Brexit and Beyond
After the U.K.’s historic Brexit vote in June, heads of state who would erect new walls in place of those the EU tore down need to better educate their citizenry on the consequences of the split, said Armando Varricchio, Italian ambassador to the United States, during a Sept. 15 Columbia Law School conference titled “The Future of Integration in Europe and Beyond.”
Varricchio and other international policymakers, scholars, and practitioners convened at a major conference organized by Columbia Law School to grapple with the fallout from and the future implications of Brexit. Columbia Law School Professors Katharina Pistor, (right) director of the Center on Global Legal Transformation, and Anu Bradford, (left) director of the Center for European Legal Studies, initially planned the event months before the U.K. referendum took place.The conference marked the first in the Law School’s new Global Forum series, which aims to examine and find solutions for the world’s most vexing legal issues.
“Even today, there’s a difficult and complex conversation about the meaning and consequences of globalization, including the values we will define for ourselves as a global community,” Gillian Lester, Columbia Law School Dean and the Lucy G. Moses Professor of Law said during her welcoming remarks. She urged the audience to harness the benefits of integration without sacrificing their core values.
The main problem currently facing Europe is a “fundamental democracy deficit” that inevitably fuels alienation, according to NYU Law Professor Joseph Weiler. People believe their voices are not heard or represented in Brussels, and thus stop voting, he said.
John Authers, senior investment commentator for the Financial Times, responded to Weiler’s assertion with a dry quip that illustrated Brexit’s absurdity.
“I do feel better as a British person that we’re going to leave Europe because of a democratic deficit and then take control of ourselves with our monarchy and House of Lords,” Authers said, sarcastically. “There's a certain cognitive dissonance if we were worried about the EU's democracy deficit.”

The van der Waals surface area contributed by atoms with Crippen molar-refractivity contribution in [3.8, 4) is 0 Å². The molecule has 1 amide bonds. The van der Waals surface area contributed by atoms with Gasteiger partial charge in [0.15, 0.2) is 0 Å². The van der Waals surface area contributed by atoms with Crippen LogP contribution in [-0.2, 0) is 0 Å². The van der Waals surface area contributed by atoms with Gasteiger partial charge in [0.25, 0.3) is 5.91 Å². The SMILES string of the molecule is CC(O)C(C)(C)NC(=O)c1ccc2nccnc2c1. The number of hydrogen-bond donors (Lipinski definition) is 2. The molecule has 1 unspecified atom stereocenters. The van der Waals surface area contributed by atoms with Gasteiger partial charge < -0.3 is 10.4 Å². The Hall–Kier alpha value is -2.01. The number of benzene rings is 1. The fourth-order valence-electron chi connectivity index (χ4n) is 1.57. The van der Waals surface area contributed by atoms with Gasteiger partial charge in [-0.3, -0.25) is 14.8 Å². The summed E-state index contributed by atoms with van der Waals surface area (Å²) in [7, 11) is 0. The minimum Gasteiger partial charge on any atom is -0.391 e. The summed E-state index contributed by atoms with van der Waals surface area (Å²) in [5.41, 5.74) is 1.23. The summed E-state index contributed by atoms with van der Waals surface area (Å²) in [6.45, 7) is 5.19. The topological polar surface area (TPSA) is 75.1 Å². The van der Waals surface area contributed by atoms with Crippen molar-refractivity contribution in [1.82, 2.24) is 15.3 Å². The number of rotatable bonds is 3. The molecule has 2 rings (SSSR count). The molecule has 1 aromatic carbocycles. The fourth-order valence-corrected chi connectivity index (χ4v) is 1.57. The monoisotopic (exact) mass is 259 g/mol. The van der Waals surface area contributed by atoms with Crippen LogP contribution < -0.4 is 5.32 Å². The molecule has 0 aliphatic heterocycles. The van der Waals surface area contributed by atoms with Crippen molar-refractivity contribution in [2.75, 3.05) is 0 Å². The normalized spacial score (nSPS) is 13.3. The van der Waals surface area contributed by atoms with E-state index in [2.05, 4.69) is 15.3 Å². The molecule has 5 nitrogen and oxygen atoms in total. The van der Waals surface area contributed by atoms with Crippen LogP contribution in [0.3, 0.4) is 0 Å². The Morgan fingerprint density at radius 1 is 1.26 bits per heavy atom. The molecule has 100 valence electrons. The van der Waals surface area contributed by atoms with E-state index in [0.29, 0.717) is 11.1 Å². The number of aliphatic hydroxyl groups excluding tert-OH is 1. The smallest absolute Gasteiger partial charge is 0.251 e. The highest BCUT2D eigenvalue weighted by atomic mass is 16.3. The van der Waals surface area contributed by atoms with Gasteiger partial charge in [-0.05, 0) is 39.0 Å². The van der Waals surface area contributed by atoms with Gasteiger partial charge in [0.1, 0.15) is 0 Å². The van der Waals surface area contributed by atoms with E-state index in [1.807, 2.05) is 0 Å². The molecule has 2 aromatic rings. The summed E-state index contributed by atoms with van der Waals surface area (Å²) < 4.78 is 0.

“Brexit is bad for the U.K., it’s bad for Europe, and it’s bad for the world,” concluded Oxford University Professor Sir John Vickers, punctuating the feelings of his fellow participants in the day’s opening panel.
The Political Challenges of Economic Integration
Following World War II, Europe sought to create interdependent trade relationships to avoid future wars. However, these alliances are now the source of contention, said Mark Leonard, director for the European Council on Foreign Relations, who spoke as part of the second panel.
Complicating matters, new global challenges, such as the Ukraine crisis, can only be solved through joint mechanisms, which will increase rather than decrease interdependencies.
Brexit cannot mean Brexit, Princeton University Professor Andrew Moravcsik argued, because Britain cannot address this and similar challenges alone. Oxford University Professor Paul Craig and Constanze Stelzenmüller also participated in the panel, which Pistor moderated.
The Prospect of Disintegration and the Future of Global Business
The day’s final panel highlighted the difficulties of disentangling the financial sector from its interdependency with the EU.
In its capacity as a global financial center, London benefitted from the EU “passport” allowing financial intermediaries based in one member state the ability to offer financial products and services throughout the continent without doubling regulatory oversight. Intermediaries based in London also recruited experts from the EU and applied UK labor law to the employment relations.
However, such privileges are only granted full EU members, and London can expect to face more demanding labor law, panelists said.
The U.K. faces major costs to its core financial business if it can no longer freely export its services to the EU, agreed Christopher Bates, a partner with Clifford Chance in London, and Leonard Ng, a partner with Sidley in London. Kristen Silverberg, an ambassador for the Institute of International Finance, also participated in the panel, moderated by Columbia Law School Lecturer Edward Greene.
The conference was held in association with the Italian Academy for Advanced Studies in America.